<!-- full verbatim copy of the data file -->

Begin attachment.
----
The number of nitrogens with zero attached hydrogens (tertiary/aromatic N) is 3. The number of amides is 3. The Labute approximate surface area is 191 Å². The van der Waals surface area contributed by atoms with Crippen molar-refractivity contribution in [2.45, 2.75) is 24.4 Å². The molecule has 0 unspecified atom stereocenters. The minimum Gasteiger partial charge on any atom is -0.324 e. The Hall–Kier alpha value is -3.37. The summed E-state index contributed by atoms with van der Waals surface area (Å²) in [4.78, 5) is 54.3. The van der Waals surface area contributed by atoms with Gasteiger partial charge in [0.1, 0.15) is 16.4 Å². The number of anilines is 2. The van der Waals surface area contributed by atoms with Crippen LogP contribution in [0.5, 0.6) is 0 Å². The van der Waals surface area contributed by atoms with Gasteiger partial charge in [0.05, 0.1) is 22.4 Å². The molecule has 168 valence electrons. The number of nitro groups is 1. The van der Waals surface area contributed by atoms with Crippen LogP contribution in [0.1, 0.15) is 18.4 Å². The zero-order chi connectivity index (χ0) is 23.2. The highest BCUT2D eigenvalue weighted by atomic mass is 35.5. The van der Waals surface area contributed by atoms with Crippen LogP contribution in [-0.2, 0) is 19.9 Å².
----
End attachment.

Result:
The number of nitrogens with zero attached hydrogens (tertiary/aromatic N) is 3. The number of amides is 3. The Labute approximate surface area is 191 Å². The van der Waals surface area contributed by atoms with Crippen molar-refractivity contribution in [2.45, 2.75) is 24.4 Å². The molecule has 0 unspecified atom stereocenters. The minimum Gasteiger partial charge on any atom is -0.324 e. The Hall–Kier alpha value is -3.37. The summed E-state index contributed by atoms with van der Waals surface area (Å²) in [4.78, 5) is 54.3. The van der Waals surface area contributed by atoms with Gasteiger partial charge in [0.1, 0.15) is 16.4 Å². The number of anilines is 2. The van der Waals surface area contributed by atoms with Crippen LogP contribution in [0.5, 0.6) is 0 Å². The van der Waals surface area contributed by atoms with Gasteiger partial charge in [0.05, 0.1) is 22.4 Å². The molecule has 168 valence electrons. The number of nitro groups is 1. The van der Waals surface area contributed by atoms with Crippen LogP contribution in [0.1, 0.15) is 18.4 Å². The zero-order chi connectivity index (χ0) is 23.2. The highest BCUT2D eigenvalue weighted by atomic mass is 35.5. The van der Waals surface area contributed by atoms with Crippen LogP contribution in [-0.2, 0) is 19.9 Å².